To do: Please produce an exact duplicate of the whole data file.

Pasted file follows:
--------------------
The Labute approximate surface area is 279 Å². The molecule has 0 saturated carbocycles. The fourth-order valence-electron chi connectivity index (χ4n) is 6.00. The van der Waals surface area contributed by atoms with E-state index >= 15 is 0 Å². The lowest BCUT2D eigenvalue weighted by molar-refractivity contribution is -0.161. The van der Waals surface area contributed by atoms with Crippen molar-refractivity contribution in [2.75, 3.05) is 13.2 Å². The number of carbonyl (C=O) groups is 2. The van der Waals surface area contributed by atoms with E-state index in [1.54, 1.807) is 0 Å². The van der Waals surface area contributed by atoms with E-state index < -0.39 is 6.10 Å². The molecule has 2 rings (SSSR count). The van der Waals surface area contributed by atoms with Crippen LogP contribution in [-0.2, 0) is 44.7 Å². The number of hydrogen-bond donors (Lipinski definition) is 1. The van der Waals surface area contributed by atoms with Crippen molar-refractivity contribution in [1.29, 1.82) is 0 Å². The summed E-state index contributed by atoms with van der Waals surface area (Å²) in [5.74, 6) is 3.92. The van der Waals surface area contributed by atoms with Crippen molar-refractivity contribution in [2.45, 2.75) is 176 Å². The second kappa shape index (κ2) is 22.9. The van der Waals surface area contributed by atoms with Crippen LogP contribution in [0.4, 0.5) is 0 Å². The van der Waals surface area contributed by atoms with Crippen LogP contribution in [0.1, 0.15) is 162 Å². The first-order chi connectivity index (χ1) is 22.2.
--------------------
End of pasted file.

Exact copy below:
The Labute approximate surface area is 279 Å². The molecule has 0 saturated carbocycles. The fourth-order valence-electron chi connectivity index (χ4n) is 6.00. The van der Waals surface area contributed by atoms with E-state index >= 15 is 0 Å². The lowest BCUT2D eigenvalue weighted by molar-refractivity contribution is -0.161. The van der Waals surface area contributed by atoms with Crippen molar-refractivity contribution in [2.75, 3.05) is 13.2 Å². The number of carbonyl (C=O) groups is 2. The van der Waals surface area contributed by atoms with E-state index in [1.54, 1.807) is 0 Å². The van der Waals surface area contributed by atoms with E-state index < -0.39 is 6.10 Å². The molecule has 2 rings (SSSR count). The van der Waals surface area contributed by atoms with Crippen LogP contribution in [-0.2, 0) is 44.7 Å². The number of hydrogen-bond donors (Lipinski definition) is 1. The van der Waals surface area contributed by atoms with Crippen molar-refractivity contribution in [1.29, 1.82) is 0 Å². The summed E-state index contributed by atoms with van der Waals surface area (Å²) in [5.74, 6) is 3.92. The van der Waals surface area contributed by atoms with Crippen molar-refractivity contribution in [2.45, 2.75) is 176 Å². The second kappa shape index (κ2) is 22.9. The van der Waals surface area contributed by atoms with Crippen LogP contribution in [0.4, 0.5) is 0 Å². The van der Waals surface area contributed by atoms with Crippen LogP contribution in [0.1, 0.15) is 162 Å². The first-order chi connectivity index (χ1) is 22.2.